Dukkha (Pāli; Sanskrit: duḥkha) is a central concept in Buddhism, the word roughly corresponding to a number of terms in English including sorrow, suffering, affliction, pain, anxiety, dissatisfaction, discomfort, anguish, stress, misery, and aversion. The term is probably derived from duḥstha, “standing badly,” “unsteady,” “uneasy.” Dukkha is the focus of the Four Noble Truths, including the first:
- All of life involves dukkha.
The other three Noble Truths explain the source of dukkha, the means of eliminating it, and the method of executing its cessation. This method is known as the Noble Eightfold Path. Siddartha Gautama, the Buddha repeatedly stated that the only purpose of Buddhism is to seek the cessation of dukkha, by understanding the Four Noble Truths and acting accordingly.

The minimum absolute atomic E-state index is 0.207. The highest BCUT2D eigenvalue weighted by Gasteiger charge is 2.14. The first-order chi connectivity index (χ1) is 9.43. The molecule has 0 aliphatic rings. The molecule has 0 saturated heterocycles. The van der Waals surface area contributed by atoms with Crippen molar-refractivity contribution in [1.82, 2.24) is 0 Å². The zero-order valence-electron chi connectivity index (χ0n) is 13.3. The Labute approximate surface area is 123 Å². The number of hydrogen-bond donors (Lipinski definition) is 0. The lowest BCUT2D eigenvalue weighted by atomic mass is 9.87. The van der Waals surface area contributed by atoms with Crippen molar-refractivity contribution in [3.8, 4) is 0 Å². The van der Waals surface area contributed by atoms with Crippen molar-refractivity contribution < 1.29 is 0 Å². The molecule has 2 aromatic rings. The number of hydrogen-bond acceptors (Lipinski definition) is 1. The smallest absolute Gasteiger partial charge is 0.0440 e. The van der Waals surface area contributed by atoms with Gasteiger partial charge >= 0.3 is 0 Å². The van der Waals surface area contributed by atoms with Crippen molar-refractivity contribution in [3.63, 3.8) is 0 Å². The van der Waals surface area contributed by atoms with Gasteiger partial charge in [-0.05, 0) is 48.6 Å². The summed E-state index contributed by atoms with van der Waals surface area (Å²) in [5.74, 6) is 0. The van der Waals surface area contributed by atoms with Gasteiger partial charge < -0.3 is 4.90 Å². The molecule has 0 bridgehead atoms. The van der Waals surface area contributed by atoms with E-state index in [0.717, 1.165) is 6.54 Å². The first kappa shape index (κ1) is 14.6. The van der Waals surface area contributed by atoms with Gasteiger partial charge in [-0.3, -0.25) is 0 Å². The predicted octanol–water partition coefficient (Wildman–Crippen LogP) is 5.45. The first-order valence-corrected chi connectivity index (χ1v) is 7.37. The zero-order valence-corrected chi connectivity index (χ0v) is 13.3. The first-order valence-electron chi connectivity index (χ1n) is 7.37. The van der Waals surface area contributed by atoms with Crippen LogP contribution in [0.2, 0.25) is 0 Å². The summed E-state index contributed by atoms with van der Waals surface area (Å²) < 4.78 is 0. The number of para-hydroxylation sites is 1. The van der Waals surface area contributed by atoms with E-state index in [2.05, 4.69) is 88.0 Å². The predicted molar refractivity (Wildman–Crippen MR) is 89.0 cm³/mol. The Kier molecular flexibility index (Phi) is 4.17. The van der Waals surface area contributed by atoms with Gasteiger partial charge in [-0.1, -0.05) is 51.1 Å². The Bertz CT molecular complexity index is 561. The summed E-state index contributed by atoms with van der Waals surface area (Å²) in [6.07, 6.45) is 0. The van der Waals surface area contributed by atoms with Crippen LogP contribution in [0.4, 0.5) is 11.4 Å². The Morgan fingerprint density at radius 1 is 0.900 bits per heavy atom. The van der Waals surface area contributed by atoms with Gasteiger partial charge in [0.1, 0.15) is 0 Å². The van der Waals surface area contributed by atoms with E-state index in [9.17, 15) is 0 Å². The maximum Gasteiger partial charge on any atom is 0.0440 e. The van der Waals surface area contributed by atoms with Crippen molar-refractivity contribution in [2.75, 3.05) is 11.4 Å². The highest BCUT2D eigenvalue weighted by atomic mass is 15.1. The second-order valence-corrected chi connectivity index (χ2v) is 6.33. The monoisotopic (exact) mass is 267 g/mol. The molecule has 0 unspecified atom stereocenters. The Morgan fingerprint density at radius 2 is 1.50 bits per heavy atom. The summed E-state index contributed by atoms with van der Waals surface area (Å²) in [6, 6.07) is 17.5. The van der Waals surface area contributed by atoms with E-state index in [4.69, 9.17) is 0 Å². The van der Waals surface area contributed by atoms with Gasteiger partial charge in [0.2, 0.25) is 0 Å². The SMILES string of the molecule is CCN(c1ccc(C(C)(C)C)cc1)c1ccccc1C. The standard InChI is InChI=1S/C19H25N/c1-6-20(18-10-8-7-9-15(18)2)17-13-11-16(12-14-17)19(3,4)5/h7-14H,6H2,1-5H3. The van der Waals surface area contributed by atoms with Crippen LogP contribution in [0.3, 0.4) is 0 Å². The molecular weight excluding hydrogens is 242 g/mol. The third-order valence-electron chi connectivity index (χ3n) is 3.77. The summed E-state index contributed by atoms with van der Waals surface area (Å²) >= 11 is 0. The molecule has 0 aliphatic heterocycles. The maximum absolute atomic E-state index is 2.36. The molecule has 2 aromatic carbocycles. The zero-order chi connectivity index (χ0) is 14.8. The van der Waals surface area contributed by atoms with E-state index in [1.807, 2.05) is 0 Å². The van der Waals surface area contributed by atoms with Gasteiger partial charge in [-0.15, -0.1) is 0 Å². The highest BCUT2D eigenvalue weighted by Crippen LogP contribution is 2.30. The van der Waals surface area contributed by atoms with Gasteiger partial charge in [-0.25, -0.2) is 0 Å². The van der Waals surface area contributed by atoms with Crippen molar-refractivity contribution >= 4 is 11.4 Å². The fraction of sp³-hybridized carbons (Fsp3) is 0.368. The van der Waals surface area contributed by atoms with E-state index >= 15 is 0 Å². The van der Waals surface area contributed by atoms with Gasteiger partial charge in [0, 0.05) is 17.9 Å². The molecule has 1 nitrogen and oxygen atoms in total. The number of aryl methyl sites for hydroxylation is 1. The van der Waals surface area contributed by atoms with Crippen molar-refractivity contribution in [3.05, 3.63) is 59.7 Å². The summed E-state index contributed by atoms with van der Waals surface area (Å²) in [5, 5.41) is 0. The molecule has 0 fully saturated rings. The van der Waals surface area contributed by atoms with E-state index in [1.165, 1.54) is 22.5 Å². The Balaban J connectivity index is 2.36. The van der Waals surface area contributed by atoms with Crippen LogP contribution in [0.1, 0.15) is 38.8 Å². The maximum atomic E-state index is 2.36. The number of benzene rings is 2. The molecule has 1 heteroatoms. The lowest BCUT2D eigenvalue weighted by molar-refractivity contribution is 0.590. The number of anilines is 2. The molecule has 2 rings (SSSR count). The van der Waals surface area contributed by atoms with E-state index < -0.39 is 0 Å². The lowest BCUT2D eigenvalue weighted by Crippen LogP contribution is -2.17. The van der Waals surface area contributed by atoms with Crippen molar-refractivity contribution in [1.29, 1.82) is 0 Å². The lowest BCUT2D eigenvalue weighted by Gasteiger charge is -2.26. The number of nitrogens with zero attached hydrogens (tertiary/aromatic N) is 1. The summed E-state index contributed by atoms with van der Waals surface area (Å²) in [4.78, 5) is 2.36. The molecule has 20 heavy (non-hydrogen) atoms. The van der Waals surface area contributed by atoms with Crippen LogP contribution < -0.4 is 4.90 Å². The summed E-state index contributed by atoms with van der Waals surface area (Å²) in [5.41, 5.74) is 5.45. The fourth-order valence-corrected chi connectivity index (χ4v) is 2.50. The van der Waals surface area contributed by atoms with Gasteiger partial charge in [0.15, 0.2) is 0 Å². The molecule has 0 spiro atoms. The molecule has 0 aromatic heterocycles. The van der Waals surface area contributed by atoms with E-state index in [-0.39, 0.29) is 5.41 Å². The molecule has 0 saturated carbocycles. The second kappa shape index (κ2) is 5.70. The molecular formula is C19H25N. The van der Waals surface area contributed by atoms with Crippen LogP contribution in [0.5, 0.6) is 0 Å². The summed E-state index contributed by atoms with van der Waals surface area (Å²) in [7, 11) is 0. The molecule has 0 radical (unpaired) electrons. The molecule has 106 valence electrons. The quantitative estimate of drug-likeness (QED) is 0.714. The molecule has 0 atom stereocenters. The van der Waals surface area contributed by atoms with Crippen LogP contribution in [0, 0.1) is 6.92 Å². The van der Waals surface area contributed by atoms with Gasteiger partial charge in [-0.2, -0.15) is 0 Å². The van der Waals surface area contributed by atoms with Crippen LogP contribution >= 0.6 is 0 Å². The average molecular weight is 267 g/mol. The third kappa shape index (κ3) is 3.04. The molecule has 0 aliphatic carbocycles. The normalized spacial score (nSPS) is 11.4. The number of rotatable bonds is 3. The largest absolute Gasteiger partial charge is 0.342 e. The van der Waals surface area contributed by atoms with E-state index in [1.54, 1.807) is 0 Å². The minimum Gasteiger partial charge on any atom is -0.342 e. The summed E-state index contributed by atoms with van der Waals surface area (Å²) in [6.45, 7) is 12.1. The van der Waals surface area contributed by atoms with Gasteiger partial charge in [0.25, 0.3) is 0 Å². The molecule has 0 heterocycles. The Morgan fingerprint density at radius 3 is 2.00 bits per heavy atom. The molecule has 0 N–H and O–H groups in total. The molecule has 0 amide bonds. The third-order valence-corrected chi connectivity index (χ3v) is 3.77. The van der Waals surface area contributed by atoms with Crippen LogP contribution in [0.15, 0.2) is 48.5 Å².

The Buddha discussed three kinds of dukkha.
- Dukkha-dukkha (pain of pain) is the obvious sufferings of physical pain, illness, old age, death, the loss of a loved one.
- Viparinama-dukkha (pain of alteration) is suffering caused by change: violated expectations, the failure of happy moments to last.
- Sankhara-dukkha (pain of formation) is a subtle form of suffering inherent in the nature of conditioned things, including the skandhas, the factors constituting the human mind. It denotes the experience that all formations (sankhara) are impermanent – thus it explains the qualities which make the mind as fluctuating and impermanent entities. It is therefore also a gateway to anatta.
Dukkha is also listed among the three marks of existence.
Dukkha ทุกข์ Khổ (Phật giáo)